We revised our peer group
Previously our peer group was weighted towards companies with higher revenues and larger market capitalization, which caused concerns among our stockholders that our executive pay may have been benchmarked to an inappropriately high level. In the previous peer group, we were in the 30th percentile for revenue and 13th percentile for market capitalization in 2012. After reviewing the peer group, the committee eliminated six of the original sixteen companies in the previous peer group and added another four companies. In the new peer group, we are at the 50th percentile for revenue and 25th percentile for market capitalization as of December 31, 2012, better balancing company size and complexity of the business. The new peer group also eliminates our previous focus on industrial machinery comparators while increasing the weight of commercial printing and computer hardware peers. For a further discussion of the specific changes to our peer group, see “Assessing Competitive Practice – Benchmarking,” beginning on page 59 of this proxy statement.

We enhanced disclosure on our Performance Targets
In this proxy statement, we are disclosing more detailed information about threshold and maximum targets for 2012 and have provided more detailed disclosure about the rationale for our pay decisions.

We eliminated the excise tax gross-ups
Effective October 8, 2012, the independent board members eliminated the excise tax gross-up following a change of control that was included in our executive severance plans.

We reaffirmed our strong corporate governance practices
In addition to the changes summarized above, we are maintaining our commitment toward compensation practices that represent strong corporate governance, as evidenced by the following:

 

 

 

 

An independent compensation consultant who reports directly to the committee and performs no other services to the company;

 

A direct line of communication between our stockholders and the board of directors;

 

No employment agreements with our executive officers;

 

No special arrangements whereby extra years of prior service are credited under our pension plans;

 

No perquisites other than limited financial counseling and an executive physical benefit;

 

A “double-trigger” vesting clause in the case of change-of-control arrangements;

 

A “clawback” policy that permits the company to recover bonuses from senior executives whose fraud or misconduct resulted in a significant restatement of financial results;

 

Prohibitions against pledging and hedging our stock;

 

An annual risk assessment of our pay practices;

 

Significant stock ownership guidelines that align executives’ interests with those of stockholders; and

 

An annual stockholder advisory vote on executive compensation.


 

Other 2012 and 2013 Compensation Decisions

In addition to the structural changes we made to our executive compensation program after the 2012 Advisory Vote on Executive Compensation, we took the following compensation actions:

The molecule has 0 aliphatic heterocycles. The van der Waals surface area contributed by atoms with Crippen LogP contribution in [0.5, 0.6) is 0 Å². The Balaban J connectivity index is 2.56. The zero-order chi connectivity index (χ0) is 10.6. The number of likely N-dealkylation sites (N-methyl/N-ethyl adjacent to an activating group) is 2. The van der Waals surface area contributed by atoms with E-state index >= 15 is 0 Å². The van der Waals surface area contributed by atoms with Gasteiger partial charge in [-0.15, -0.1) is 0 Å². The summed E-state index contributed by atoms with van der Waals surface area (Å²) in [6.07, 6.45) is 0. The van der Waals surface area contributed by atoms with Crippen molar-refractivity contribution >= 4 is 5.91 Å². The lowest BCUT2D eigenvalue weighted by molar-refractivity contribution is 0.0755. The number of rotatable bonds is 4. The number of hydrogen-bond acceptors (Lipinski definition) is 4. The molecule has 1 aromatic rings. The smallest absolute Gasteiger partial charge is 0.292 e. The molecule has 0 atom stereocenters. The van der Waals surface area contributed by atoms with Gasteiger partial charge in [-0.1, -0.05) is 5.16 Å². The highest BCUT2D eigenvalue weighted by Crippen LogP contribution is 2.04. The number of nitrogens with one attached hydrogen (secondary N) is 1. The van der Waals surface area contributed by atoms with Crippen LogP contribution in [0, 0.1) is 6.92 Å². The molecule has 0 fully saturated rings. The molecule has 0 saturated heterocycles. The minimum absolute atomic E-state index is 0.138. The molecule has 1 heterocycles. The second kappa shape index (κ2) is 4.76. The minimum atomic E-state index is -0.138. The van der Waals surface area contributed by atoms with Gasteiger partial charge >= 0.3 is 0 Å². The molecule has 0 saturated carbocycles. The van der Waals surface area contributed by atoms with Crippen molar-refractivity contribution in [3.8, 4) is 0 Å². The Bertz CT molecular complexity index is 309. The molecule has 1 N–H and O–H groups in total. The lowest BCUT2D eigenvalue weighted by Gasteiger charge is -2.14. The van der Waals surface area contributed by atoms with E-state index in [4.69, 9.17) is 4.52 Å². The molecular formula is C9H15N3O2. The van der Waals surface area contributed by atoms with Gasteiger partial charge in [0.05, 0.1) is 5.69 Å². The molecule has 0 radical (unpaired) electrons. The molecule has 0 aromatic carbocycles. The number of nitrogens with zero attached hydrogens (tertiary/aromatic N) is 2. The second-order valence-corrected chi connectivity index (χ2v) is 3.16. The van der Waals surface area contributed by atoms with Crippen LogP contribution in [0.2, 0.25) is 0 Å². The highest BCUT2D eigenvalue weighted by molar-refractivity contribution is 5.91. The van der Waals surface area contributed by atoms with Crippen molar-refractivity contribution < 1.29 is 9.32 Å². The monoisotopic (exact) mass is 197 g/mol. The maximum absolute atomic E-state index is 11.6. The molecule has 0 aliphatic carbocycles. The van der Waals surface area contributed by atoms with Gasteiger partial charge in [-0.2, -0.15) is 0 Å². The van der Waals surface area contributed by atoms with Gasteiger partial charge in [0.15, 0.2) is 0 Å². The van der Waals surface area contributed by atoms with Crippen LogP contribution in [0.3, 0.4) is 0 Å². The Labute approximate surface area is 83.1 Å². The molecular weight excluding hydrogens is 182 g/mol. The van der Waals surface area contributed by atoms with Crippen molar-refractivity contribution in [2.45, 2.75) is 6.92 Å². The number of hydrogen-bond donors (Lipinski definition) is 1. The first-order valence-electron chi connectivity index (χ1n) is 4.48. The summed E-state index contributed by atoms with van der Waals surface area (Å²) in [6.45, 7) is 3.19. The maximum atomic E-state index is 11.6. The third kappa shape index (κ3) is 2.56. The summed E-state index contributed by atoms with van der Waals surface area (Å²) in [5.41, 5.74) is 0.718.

General Compensation Decisions

In February 2012, prior to the results of our 2012 Say-on-Pay vote and consistent with our usual time frame for making compensation decisions, the committee approved the executive compensation structure for 2012 and took the following actions:

51



 

COMPENSATION DISCUSSION AND ANALYSIS


 

 

 

 

 

Conducted an in-depth review of the LTI design, considering several alternatives, and approved the following changes:

 

 

Eliminated stock options because the committee believed they no longer appropriately incentivized performance;

 

 

Introduced MSUs in an effort to increase the performance characteristics of its long-term incentive compensation, because they have an intrinsic TSR value;

 

 

Eliminated the TSR component of the 2010 – 2012 CIU award since it was included in the MSUs; and

 

 

Increased Mr. Martin’s target LTI award by $500,000 to more closely align his total direct compensation with our then peer group.

 

Approved the financial and strategic objectives for the 2012 annual incentive and CIU grants;

 

Performed its annual review of the design and implementation of the KEIP and our 2007 Stock Plan and determined that the plans do not create risks that are reasonably likely to have a material adverse effect on the company.


Compensation for the New CEO
Effective December 3, 2012, the board elected Mr. Lautenbach as the new President and CEO. Before joining Pitney Bowes, Mr. Lautenbach had a highly successful career at International Business Machines Corporation leading businesses and customer segments. The compensation package of our new President and CEO reflects the enhanced performance-linked pay philosophy adopted by the board in 2012.

Mr. Lautenbach’s total direct compensation package is 95% of the market median of total direct compensation when compared to our new peer group and 101% of the median of the Towers Watson Regressed Compensation Report:

 

 

 

 

 

Average of CEOs in

Pitney Bowes CEO

Average of CEOs

Towers Watson Regressed